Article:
'Considerable Devaluation'

Sources told SPIEGEL ONLINE that Schäuble intends to seek to prevent Greece from leaving the euro zone if at all possible. He will take with him to the meeting in Luxembourg an internal paper prepared by the experts at his ministry warning of the possible dire consequences if Athens were to drop the euro.

"It would lead to a considerable devaluation of the new (Greek) domestic currency against the euro," the paper states. According to German Finance Ministry estimates, the currency could lose as much as 50 percent of its value, leading to a drastic increase in Greek national debt. Schäuble's staff have calculated that Greece's national deficit would rise to 200 percent of gross domestic product after such a devaluation. "A debt restructuring would be inevitable," his experts warn in the paper. In other words: Greece would go bankrupt.

It remains unclear whether it would even be legally possible for Greece to depart from the euro zone. Legal experts believe it would also be necessary for the country to split from the European Union entirely in order to abandon the common currency. At the same time, it is questionable whether other members of the currency union would actually refuse to accept a unilateral exit from the euro zone by the government in Athens.

What is certain, according to the assessment of the German Finance Ministry, is that the measure would have a disastrous impact on the European economy.

"The currency conversion would lead to capital flight," they write. And Greece might see itself as forced to implement controls on the transfer of capital to stop the flight of funds out of the country. "This could not be reconciled with the fundamental freedoms instilled in the European internal market," the paper states. In addition, the country would also be cut off from capital markets for years to come.

In addition, the withdrawal of a country from the common currency union would "seriously damage faith in the functioning of the euro zone," the document continues. International investors would be forced to consider the possibility that further euro-zone members could withdraw in the future. "That would lead to contagion in the euro zone," the paper continues.

Banks at Risk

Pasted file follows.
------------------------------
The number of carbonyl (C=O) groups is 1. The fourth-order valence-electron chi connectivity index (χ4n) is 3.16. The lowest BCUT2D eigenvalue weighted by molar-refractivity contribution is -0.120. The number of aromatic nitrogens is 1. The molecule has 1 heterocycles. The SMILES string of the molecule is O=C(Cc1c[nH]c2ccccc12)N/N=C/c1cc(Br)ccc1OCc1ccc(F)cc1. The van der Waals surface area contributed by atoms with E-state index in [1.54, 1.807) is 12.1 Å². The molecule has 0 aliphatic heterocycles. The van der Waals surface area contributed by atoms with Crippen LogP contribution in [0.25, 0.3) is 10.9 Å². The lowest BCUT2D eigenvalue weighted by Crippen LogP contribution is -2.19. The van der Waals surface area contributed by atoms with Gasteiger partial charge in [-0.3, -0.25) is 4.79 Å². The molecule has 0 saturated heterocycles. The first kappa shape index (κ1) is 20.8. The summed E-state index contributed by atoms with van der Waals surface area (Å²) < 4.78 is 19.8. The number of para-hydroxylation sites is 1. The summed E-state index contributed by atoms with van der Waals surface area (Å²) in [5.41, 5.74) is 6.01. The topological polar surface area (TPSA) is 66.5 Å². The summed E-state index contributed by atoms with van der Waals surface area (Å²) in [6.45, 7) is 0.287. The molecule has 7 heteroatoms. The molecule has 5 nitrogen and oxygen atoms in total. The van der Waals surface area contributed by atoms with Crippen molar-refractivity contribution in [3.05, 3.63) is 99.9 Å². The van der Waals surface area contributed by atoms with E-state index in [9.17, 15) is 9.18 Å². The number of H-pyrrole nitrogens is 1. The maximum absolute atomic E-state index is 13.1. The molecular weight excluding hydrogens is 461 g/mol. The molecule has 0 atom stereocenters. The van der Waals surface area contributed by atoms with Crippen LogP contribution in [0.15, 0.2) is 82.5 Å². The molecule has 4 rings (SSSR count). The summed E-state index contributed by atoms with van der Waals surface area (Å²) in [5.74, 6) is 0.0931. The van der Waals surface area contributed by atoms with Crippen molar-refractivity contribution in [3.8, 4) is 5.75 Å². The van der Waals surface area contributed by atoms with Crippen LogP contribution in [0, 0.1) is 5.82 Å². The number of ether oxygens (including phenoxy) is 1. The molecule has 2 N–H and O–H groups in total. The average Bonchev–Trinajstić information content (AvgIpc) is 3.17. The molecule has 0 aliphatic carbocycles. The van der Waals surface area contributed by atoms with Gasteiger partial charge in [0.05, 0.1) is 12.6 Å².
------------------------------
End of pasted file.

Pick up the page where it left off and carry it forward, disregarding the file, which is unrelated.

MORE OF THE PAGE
Moreover, should Athens turn its back on the common currency zone, it would have serious implications for the already wobbly banking sector, particularly in Greece itself. The change in currency "would consume the entire capital base of the banking system and the country's banks would be abruptly insolvent." Banks outside of Greece would suffer as well. "Credit institutions in Germany and elsewhere would be confronted with considerable losses on their outstanding debts," the paper reads.

The European Central Bank (ECB) would also feel the effects. The Frankfurt-based institution would be forced to "write down a significant portion of its claims as irrecoverable." In addition to its exposure to the banks, the ECB also owns large amounts of Greek state bonds, which it has purchased in recent months. Officials at the Finance Ministry estimate the total to be worth at least €40 billion ($58 billion) "Given its 27 percent share of ECB capital, Germany would bear the majority of the losses," the paper reads.
In short, a Greek withdrawal from the euro zone and an ensuing national default would be expensive for euro-zone countries and their taxpayers. Together with the International Monetary Fund, the EU member states have already pledged €110 billion ($159.5 billion) in aid to Athens -- half of which has already been paid out.

"Should the country become insolvent," the paper reads, "euro-zone countries would have to renounce a portion of their claims."

Wednesday, 4 May 2011

Stock buy: TAP

I initiated a buy in TAP, after it got hammered over 10% in the past 2 sessions, with support at 43, I'm looking for a short term bounce. If it doesn't look as if it is going to happen I'm out.

Entry: 44.45
Stop: 42.90
Target: 48

Tuesday, 3 May 2011

Closed: HITT

Well Bin Laden may have been killed, but so has the portfolio today as it has got a bit of a pounding.
I have decided to close HITT as it just looked like it couldn't break higher, and so after the 3.3% hit today on small volume, just decided to exit at 61.16, for a 4.2% gain overall after being up 10% at one point. Such is trading.

Entry: 58.70
Exit: 61.16

Short Sterling spreads nudge higher on hawkish Fed; Walmart blowout

As most must know trading Short Sterling is a bit of a bore, and has been for a while. Having managed to get out of my 2 month hold before,...